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Diploma in Business
Unit Number and Title
Unit 1 – Business Environment
The business environment is ever changing however key aspects never change. The diagram below shows the business environment. Organisations have to be aware of their competitors, the industry as a whole and the wider environment. All of these factors affect the running of organisations and need to be studied as a result.
There are different types of organizations present in the market. They have different purposes depending on their goals and objectives. Let us first understand what organizations for that matter are. Organizations are a set of people working with a common goal (Ross, 2008). This is a legal entity and enjoys and obeys rules and regulations just like any person in the constitution. In the organization, there are employees which help the organizations to achieve their objectives. They have their set tasks and their assigned jobs. There are many types of organizations. Let us identify 4 of them: Sole proprietorship, partnerships, corporations, and Limited Liability Companies (LLC). Sole Proprietorship is the organizations in which there is single owner. All the operation of the organization is looked after by the single person that is the owner. The owner also has the liberty to hire others to look after the business but the person responsible for all the activities done by the government will be the owner. In Partnership form of organizations, there is more than 1 owner as the name suggests. There are partners who own the business. Here the number of partners can range from 2 to many. All the decision made for the organization are taken collectively by the partners and they are responsible for all the business activities (Goodijk, 2002). The legal structure is like for sole proprietorship, the single owner is held responsible for all the activities of the company and for partnership all the partners are held responsible.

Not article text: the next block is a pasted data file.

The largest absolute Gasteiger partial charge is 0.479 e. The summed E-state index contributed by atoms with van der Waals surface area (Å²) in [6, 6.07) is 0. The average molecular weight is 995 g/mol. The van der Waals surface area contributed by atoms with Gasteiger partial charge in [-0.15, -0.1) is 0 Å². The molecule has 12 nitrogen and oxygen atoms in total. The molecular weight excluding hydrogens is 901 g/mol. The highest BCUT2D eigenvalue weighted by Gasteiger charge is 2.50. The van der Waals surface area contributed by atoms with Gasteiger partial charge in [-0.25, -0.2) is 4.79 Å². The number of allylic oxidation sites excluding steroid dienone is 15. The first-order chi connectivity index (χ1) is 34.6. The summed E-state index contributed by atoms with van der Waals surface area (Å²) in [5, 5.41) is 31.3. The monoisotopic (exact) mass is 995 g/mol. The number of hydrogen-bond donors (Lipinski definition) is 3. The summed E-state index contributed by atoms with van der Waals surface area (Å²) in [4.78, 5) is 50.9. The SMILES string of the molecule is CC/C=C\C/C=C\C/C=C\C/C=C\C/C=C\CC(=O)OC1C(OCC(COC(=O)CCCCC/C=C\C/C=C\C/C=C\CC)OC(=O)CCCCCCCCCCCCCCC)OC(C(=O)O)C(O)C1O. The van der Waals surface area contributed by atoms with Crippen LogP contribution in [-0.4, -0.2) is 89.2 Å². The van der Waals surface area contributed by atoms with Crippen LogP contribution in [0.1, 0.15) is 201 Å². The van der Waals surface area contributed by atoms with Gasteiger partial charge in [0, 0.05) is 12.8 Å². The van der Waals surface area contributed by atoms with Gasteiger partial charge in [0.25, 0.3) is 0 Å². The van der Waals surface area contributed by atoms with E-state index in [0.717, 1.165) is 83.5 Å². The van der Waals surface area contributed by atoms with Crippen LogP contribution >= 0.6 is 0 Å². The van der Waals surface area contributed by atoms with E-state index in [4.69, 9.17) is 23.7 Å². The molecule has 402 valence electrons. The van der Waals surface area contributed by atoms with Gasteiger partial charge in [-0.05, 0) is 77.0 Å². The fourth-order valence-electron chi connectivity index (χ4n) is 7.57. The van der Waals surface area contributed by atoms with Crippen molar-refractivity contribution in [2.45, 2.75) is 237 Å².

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Tesco plc is the selected organisation to reflect the organisational duty toward stakeholders. Stakeholders are the interested parties who have concern about the organisation (Sternberg, 1997). Tesco has the following stakeholders: investors, lenders, suppliers, customers, government and employees, and the company have been in continuous attempt to meet their objectives.
Besides doing business to generate profits, it is expected from Tesco plc to be dynamic enough in terms of fulfilling their other obligations towards the business environment in which it operates. Tesco has been known for its responsibilities, and the following four duties have been followed by the organisation:
In the globalised economy it is imperative to enlarge business operation outside the UK market. Operating at a global scale helps in accessing to wider choices of various resources necessary for business organisation. The practice of international trade means presence in more than one location across the globe. Following local business strategy may be helpful in understating the home market better with deeper knowledge about consume behaviour. The UK consumers often prefer British companies over the foreign sellers. However the local business practise confines the market opportunities and hinders the enormous growth opportunity. Global trade allows the organisations in better utilisation of available resources, which are present across diverse geographies. It offers chances use the workforce which has diverse characteristics. Importance of knowing international trade polices has been prioritise by the UK miming companies, such as Anglo American plc. Anglo American is a UK-based public company active in metals and mining operation across various locations in the world. The company uses its diverse production facilities in order to meet the expectations of its own business. Presence in Australia, Asia, North America, South America, Africa and Europe has enabled the company to access a broader market. Decrease in operating cost and increase in profit are few of the many benefits gained from global trade by Anglo American. It is advisable for a mining firm to have its scale of operation spread across various boundaries in order to access better technology and experience profitable markets. The similar kind of profit is also being generated by other UK companies who are active at global scale.